For today’s list, I decided to try to go from childhood to the present and to try not to include trilogies or series, with a few notable exceptions in both cases. For example, I included two comic book collections and tacked on one at the end because it was the end of a series and also a good place to end. Many are from high school and college reading lists and classes, such as the Knowles, Milton, Faulker, and O’Connor, with the last two being for a course on both of them. Others are the start of series that I love, many at the beginning and a few in the middle. I want to give a special shout-out to The Bloom County collections, which helped me through mandatory chapel at Messiah College in the late 80s and early 90s. Thank you, Berke Breathed.

  1. The 500 Hats of Bartholomew Cubbins  by Dr. Seuss
  2. Green Eggs and Ham by Dr. Seuss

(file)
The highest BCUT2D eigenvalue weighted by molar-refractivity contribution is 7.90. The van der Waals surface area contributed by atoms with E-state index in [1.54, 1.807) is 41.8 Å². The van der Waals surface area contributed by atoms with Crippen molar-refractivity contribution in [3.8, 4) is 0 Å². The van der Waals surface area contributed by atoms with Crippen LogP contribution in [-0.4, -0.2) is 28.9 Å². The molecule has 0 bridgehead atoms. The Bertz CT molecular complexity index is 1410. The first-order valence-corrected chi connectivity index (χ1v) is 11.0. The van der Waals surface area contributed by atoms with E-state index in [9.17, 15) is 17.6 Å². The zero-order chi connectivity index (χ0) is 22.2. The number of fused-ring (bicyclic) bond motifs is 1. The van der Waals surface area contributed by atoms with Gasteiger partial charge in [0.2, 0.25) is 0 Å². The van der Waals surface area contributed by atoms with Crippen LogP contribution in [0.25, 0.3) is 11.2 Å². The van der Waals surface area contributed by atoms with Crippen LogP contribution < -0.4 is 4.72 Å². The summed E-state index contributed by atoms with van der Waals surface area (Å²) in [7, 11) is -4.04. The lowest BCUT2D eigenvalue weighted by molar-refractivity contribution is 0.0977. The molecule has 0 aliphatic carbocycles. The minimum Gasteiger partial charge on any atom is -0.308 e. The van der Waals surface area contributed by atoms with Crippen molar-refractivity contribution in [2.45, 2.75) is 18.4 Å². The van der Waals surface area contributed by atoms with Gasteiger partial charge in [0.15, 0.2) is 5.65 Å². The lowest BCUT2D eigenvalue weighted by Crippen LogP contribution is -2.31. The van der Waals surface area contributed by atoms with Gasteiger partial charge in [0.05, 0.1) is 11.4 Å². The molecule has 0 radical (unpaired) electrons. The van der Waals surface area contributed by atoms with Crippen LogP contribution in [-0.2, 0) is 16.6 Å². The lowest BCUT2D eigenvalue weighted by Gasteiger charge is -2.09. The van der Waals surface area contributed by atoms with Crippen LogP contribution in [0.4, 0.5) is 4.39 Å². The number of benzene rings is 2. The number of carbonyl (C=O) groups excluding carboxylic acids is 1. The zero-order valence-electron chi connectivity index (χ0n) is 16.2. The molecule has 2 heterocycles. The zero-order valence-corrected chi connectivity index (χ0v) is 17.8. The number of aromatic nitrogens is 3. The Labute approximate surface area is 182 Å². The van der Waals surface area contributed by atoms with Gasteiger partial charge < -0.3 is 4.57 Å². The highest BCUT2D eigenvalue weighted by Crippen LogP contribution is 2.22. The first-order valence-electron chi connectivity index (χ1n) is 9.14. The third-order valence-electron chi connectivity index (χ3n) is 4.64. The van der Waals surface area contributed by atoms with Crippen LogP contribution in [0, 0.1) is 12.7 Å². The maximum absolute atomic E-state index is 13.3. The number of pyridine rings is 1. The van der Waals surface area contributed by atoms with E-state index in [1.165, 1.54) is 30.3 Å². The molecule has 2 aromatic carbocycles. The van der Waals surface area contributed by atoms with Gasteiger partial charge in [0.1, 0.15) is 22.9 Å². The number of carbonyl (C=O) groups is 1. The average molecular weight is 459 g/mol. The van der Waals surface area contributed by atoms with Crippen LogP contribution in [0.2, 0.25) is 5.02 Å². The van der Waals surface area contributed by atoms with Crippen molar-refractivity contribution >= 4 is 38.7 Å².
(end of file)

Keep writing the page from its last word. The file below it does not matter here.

3.  In The Night Kitchen by Maurice Sendak
  4. Charlotte’s Web by E.B. White
  5. Stuart Little by E.B. White
  6. Big Red by Jim Kjelgaard
  7. The Hobbit by J.R.R. Tolkien
  8. The Two Towers by J.R.R. Tolkien
  9. The Call of the Wild by Jack London
  10. A Separate Peace by John Knowles
  11. Lord of the Flies by William Goulding
  12. The Screwtape Letters by C.S. Lewis
  13. Crime and Punishment by Fyodor Dostoevsky
  14. The Autobiography of Malcolm X
  15. All the King’s Men by Robert Penn Warren
  16. Dune by Frank Herbert
  17. Don Quixote of La Mancha by Miguel de Cervantes Saaverda (abridged, translated, and edited by Walter Starkie)
  18. The Stand by Stephen King
  19. The Hitchhiker’s Guide to the Galaxy by Douglas Adams
  20. A Prayer for Owen Meany by John Irving
  21. The River Why by David James Duncan
  22. Foundation by Isaac Asimov
  23. Paradise Regained by John Milton
  24. The Selected Poems of Rainer Maria Rilke, translated by Stephen Mitchell
  25. Harvest Poems: 1910-1960 by Carl Sandburg
  26. Ariel by Sylvia Plath
  27. Selected Poems of William Carlos Williams by William Carlos Williams
  28. All of Us: The Collected Poems by Raymond Carver
  29. The Complete Stories of Flannery O’Connor by Flannery O’Connor
  30. The Sound and The Fury by William Faulkner
  31. Truman by David McCullough
  32. Modern Man in Search of a Soul by C.G. Jung
  33. Cutting for Stone by Abraham Verghese